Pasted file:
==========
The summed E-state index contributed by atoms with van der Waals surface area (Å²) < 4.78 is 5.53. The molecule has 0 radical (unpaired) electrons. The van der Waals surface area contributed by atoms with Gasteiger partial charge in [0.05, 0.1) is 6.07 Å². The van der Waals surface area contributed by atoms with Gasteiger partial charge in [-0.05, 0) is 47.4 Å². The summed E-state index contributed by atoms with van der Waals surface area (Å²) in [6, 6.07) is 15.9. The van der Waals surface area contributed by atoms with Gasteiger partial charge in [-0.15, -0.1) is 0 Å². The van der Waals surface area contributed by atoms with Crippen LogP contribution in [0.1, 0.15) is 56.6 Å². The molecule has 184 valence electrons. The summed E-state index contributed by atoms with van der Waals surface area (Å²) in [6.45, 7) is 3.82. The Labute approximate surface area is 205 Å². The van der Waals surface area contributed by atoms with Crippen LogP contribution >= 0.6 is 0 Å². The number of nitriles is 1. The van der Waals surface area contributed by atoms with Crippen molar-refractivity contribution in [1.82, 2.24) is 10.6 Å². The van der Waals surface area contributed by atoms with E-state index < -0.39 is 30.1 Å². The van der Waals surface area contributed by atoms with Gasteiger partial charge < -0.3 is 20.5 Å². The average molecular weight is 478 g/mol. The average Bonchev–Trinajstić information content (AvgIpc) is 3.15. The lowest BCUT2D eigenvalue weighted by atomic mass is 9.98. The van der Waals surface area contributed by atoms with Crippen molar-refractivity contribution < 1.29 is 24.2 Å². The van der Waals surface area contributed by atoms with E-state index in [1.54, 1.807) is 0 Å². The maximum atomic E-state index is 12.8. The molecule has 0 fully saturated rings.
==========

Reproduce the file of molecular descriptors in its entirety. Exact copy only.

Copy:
The summed E-state index contributed by atoms with van der Waals surface area (Å²) < 4.78 is 5.53. The molecule has 0 radical (unpaired) electrons. The van der Waals surface area contributed by atoms with Gasteiger partial charge in [0.05, 0.1) is 6.07 Å². The van der Waals surface area contributed by atoms with Gasteiger partial charge in [-0.05, 0) is 47.4 Å². The summed E-state index contributed by atoms with van der Waals surface area (Å²) in [6, 6.07) is 15.9. The van der Waals surface area contributed by atoms with Gasteiger partial charge in [-0.15, -0.1) is 0 Å². The van der Waals surface area contributed by atoms with Crippen LogP contribution in [0.1, 0.15) is 56.6 Å². The molecule has 184 valence electrons. The summed E-state index contributed by atoms with van der Waals surface area (Å²) in [6.45, 7) is 3.82. The Labute approximate surface area is 205 Å². The van der Waals surface area contributed by atoms with Crippen LogP contribution >= 0.6 is 0 Å². The number of nitriles is 1. The van der Waals surface area contributed by atoms with Crippen molar-refractivity contribution in [1.82, 2.24) is 10.6 Å². The van der Waals surface area contributed by atoms with E-state index < -0.39 is 30.1 Å². The van der Waals surface area contributed by atoms with Gasteiger partial charge < -0.3 is 20.5 Å². The average molecular weight is 478 g/mol. The average Bonchev–Trinajstić information content (AvgIpc) is 3.15. The lowest BCUT2D eigenvalue weighted by atomic mass is 9.98. The van der Waals surface area contributed by atoms with Crippen molar-refractivity contribution < 1.29 is 24.2 Å². The van der Waals surface area contributed by atoms with E-state index in [1.54, 1.807) is 0 Å². The maximum atomic E-state index is 12.8. The molecule has 0 fully saturated rings.